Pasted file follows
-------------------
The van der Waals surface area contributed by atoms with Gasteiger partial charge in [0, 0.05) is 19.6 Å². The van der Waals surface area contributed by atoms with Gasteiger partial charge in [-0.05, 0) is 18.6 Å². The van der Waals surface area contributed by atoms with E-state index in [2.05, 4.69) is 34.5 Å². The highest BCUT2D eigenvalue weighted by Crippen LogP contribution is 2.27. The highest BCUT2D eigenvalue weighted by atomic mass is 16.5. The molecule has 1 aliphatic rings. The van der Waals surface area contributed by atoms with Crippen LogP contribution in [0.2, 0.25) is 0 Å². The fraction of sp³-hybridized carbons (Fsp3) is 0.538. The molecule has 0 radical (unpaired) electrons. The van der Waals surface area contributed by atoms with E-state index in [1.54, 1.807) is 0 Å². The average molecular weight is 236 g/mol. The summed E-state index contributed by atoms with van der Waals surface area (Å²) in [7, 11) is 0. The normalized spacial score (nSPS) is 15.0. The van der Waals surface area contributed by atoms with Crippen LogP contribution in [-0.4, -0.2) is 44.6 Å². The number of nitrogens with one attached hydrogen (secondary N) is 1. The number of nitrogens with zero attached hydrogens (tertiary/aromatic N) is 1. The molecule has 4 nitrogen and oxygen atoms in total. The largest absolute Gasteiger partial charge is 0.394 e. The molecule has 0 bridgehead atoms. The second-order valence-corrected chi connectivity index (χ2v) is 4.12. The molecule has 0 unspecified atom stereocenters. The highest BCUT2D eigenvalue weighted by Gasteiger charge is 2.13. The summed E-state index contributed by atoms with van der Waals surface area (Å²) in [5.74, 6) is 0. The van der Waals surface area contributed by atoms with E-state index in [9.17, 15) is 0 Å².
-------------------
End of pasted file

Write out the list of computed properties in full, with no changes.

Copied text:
The van der Waals surface area contributed by atoms with Gasteiger partial charge in [0, 0.05) is 19.6 Å². The van der Waals surface area contributed by atoms with Gasteiger partial charge in [-0.05, 0) is 18.6 Å². The van der Waals surface area contributed by atoms with E-state index in [2.05, 4.69) is 34.5 Å². The highest BCUT2D eigenvalue weighted by Crippen LogP contribution is 2.27. The highest BCUT2D eigenvalue weighted by atomic mass is 16.5. The molecule has 1 aliphatic rings. The van der Waals surface area contributed by atoms with Crippen LogP contribution in [0.2, 0.25) is 0 Å². The fraction of sp³-hybridized carbons (Fsp3) is 0.538. The molecule has 0 radical (unpaired) electrons. The van der Waals surface area contributed by atoms with E-state index in [1.54, 1.807) is 0 Å². The average molecular weight is 236 g/mol. The summed E-state index contributed by atoms with van der Waals surface area (Å²) in [7, 11) is 0. The normalized spacial score (nSPS) is 15.0. The van der Waals surface area contributed by atoms with Crippen LogP contribution in [-0.4, -0.2) is 44.6 Å². The number of nitrogens with one attached hydrogen (secondary N) is 1. The number of nitrogens with zero attached hydrogens (tertiary/aromatic N) is 1. The molecule has 4 nitrogen and oxygen atoms in total. The largest absolute Gasteiger partial charge is 0.394 e. The molecule has 0 bridgehead atoms. The second-order valence-corrected chi connectivity index (χ2v) is 4.12. The molecule has 0 unspecified atom stereocenters. The highest BCUT2D eigenvalue weighted by Gasteiger charge is 2.13. The summed E-state index contributed by atoms with van der Waals surface area (Å²) in [5.74, 6) is 0. The van der Waals surface area contributed by atoms with E-state index in [9.17, 15) is 0 Å².